Padmavati Joins the Camp of These ‘Dirty Pictures’
If you are tired of screaming your lungs out about Padmavati’s fictionality, you are definitely not alone. Filmmakers, critics, actors, celebrities, twitterati, the media, and (some) common janta are with you.
Not only Padmavati, the Information and Broadcasting Ministry recently had qualms with words like ‘sexy’ and ‘nude’. This phenomenon is not new. Remember CBFC’s censorship spree under Pahlaj Nihalani? Seems like we are still suffering from its hangover!
Here’s some of the films that have made the CBFC, the Ministry of I&B, and right-wing ‘activists’, like the Rajput Karni Sena, shout in a collective “haaaawwwww!”, and some others which might have garnered the same response, if released in the present day.
This is Complete Blasphemy, and Then Some More!
When it comes to blasphemy — how dare you insult our Gods/Goddesses/religion/godmen/godwomen? — we have some strong candidates.
There is, of course, Amir Khan’s PK (2014) where a humanoid alien (wait... does that mean the movie is fictional?) dares to question the powers of a fraudulent godman. The movie even has a lip-to-lip kissing scene! *gasps*
No wonder right-wing ‘activists’ in Gujarat, Uttar Pradesh, and Madhya Pradesh, among other States, considered it their ‘God-given’ (godmen-given?) duty to vandalise theatres ahead of the movie’s release.
Par PK se pehle, there were movies that openly ‘made fun’ of Gods. In Sholay (1975), for instance, when Basanti (Hema Malini) pours her heart out to ‘Bhole Baba’ (Lord Shiva), Veeru (Dharmendra), who is hiding behind the God’s idol, takes advantage of the situation to tell her that He has chosen Veeru as her husband-to-be.
How dare a lowly human imitate God and pronounce His word?
Sholay, if released today, would have probably come under saffron hammers and scissors!
Movies like Delhi-6 (2009) – which uses the metaphor of a ‘kala bandar’ to expose how superstition feeds into polarisation along religious lines – and Goliyon Ki Rasleela Ram-Leela (2013) – a movie about love, sex, and... religion (how dare you use Ram-Leela in the title?) – are the other candidates for apparent blasphemy.
As far as ‘sanskari’ treatement of mythological events is concerned, this Mahabharata scene from Jaane Bhi Do Yaaro (1983) would probably have not made the cut, if released today.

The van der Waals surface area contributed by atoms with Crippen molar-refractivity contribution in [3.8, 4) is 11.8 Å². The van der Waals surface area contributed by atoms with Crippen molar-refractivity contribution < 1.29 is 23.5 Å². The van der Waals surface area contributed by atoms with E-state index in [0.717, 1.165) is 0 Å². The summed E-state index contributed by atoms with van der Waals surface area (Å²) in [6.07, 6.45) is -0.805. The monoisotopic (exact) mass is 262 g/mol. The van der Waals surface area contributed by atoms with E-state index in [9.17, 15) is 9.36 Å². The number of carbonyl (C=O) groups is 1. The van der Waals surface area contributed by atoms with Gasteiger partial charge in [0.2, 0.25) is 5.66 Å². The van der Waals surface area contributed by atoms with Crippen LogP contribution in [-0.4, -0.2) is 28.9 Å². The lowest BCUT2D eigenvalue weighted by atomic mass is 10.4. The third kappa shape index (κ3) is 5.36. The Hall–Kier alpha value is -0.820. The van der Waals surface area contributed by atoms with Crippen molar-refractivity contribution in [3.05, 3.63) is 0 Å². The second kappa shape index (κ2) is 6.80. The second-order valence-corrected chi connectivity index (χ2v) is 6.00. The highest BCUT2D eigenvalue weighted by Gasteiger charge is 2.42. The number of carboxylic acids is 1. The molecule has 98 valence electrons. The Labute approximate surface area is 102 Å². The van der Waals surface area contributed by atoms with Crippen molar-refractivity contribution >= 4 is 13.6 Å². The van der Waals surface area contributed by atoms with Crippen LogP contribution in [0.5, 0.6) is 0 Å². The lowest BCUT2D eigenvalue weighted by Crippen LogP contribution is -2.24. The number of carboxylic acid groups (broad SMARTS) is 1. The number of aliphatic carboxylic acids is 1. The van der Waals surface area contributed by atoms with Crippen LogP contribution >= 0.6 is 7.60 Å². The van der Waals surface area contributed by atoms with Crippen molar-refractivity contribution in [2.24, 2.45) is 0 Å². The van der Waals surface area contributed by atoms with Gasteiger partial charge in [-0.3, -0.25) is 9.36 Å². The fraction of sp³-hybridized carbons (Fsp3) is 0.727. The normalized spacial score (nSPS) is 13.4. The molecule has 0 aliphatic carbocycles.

On the Scale of Immodest to Immoral
Talking about love and sex, some Bollywood relationships would be weighed heavily on the right-wing’s scale of ‘immodest’ to ‘immoral’. A movie like Nishabd (2007) is the case in point.
Nishabd depicts a relationship between a teenage girl and an older man. The movie has a scene where Vijay (Amitabh Bachchan) photographs Jia (Jiah Khan) as she pours water on herself from a garden hose. The camera’s movement in the scene leaves little to the imagination. And there is , *drum roll*, a kissing scene!
If released today, the movie would have definitely made many people pull an Alok Nath. One can already hear the ‘holy’ chant of ‘Ban, ban, ban’ in the background.
Another movie that explores a relationship between a young man and an older woman is Dil Chahta Hai (2007). And if you think that’s ‘objectionable’, don’t forget Cheeni Kum (2007)!
Na Bombay, Na Punjab?
The ‘Bombay’ in Bombay Velvet (2015) and the ‘Punjab’ in Udta Punjab (2016) already created many-a-ripple.
After the CBFC beeped out ‘Bombay’ from a Mihir Joshi song, there were talks that the title of Anurag Kashyap’s Bombay Velvet will also have to go through the change. However, Kashyap had defended the title of the movie citing historical accuracy.
The ‘Punjab’ in Udta Punjab, however, had entered murkier waters. The CBFC had reportedly demanded 89 cuts in the movie and the removal of the word ‘Punjab’ from the title. There were even some rumours of the film – which brought to focus the issue of substance abuse in Punjab – being banned!
Why remove ‘Bombay’ and ‘Punjab’, you ask? A possible reason could be to dust the political and social issues under the carpet. Movies like Udta Punjab as well as Kai Po Che! (2013) – set amidst the 2002 Gujarat riots – and NH10 (2015) – a movie about honour killings – are a sharp reminder that fiction is not too divorced from fact.
How Dirty is the Picture?
While we discuss the many reasons why these movies might be considered ‘dirty’ in 2017, we must also raise a few questions: What makes us take offence so easily? Why do we throw around words like ‘banning’ and ‘censorship’? Why does criticism come with a threat of violence?
Here’s a thought: With freedom of interpretation and expression comes great responsibility. If you want to criticise, write back, talk back. Fight with words not with swords. Pen really is mightier, you guys!
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